“But isn’t a library more?” you persist. Yes, it is. After I lost my remaining vision, I turned more and more to a different kind of library: a postal library. That’s right, a postal library. Let me explain. The Library of Congress National Library Service for the Blind and Physically Handicapped is a network of cooperating regional libraries that serves those who meet the qualifications. I would receive mysterious black cardboard–later blue plastic–containers full of slow-playing records. My talking book machine was my magic carpet to such fantastic realms as Oz, the center of the earth, the moon, Venus, the Italy of Romeo and Juliet, and the mitochondria of a cell. I endured the exquisite suspense of Madeline L’Engle, laughed at The Jack Tales and some Scott Corbett books, and was scared to death by several John Bellairs books. I had a hard and fast rule: Talking books were for home, and braille books were for school. I rarely wavered from this rule. And then 4-track, slow-speed cassettes made their appearance. I enjoyed the portability, ease of storage, and knowing that each pale green box held hours of listening and even a kind of para-social-friendship. I learned to speed-listen. I used the variable speed control switch to gradually increase the speed of the machine. This made reading books such as Jennings’s Aztec, Clavell’s Noble House, or Michener’s Texas faster by 50 percent. I do also remember the torture of waiting for the library in Baton Rouge to send a replacement for a cassette that had the impertinence to break before I had finished it.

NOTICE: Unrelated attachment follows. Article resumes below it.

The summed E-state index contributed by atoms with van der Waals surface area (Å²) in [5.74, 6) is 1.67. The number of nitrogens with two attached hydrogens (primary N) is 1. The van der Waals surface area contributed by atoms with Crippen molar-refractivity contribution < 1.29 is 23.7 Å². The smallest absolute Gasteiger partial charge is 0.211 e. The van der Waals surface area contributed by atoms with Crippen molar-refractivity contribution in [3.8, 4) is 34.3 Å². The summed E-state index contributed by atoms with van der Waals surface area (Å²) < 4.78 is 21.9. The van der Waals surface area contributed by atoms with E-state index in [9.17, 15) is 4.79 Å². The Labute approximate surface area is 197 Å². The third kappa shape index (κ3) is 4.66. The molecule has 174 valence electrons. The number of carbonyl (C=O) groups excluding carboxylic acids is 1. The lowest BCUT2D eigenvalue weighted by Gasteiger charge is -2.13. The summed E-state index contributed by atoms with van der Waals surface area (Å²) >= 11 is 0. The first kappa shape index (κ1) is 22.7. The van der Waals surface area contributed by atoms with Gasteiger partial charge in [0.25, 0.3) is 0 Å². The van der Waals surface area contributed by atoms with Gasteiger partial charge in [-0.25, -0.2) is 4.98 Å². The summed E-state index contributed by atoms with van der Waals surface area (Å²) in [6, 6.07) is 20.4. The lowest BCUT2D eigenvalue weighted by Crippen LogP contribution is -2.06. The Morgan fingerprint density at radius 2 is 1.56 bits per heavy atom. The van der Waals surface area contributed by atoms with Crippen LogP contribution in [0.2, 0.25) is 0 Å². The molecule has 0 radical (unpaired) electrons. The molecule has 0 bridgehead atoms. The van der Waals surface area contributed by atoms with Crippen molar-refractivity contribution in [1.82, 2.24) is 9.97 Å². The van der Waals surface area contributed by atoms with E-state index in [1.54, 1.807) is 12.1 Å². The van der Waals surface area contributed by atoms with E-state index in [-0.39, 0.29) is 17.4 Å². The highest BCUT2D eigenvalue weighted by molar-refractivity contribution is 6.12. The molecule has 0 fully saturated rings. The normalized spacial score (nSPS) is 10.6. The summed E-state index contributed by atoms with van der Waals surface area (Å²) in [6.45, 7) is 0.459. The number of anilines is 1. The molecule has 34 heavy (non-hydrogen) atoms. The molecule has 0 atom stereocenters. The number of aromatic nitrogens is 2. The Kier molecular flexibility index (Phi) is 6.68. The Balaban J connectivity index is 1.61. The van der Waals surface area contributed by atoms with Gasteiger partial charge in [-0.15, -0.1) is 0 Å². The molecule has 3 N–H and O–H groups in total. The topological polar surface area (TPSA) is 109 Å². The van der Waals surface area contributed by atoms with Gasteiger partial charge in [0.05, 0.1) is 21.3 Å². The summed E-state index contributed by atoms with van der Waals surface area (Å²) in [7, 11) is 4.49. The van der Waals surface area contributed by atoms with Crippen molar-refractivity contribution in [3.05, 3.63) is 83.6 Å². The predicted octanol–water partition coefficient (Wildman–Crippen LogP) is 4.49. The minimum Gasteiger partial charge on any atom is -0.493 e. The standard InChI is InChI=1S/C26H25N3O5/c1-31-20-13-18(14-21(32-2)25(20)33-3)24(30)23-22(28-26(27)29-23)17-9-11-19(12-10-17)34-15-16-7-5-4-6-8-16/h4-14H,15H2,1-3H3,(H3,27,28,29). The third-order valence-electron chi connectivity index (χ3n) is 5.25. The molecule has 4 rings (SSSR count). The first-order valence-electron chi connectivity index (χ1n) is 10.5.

And I’m glad that because of so many online and physical resources today, I never have to wonder what I’d do if books and libraries disappeared!

 

Q_ What would you like to know more about?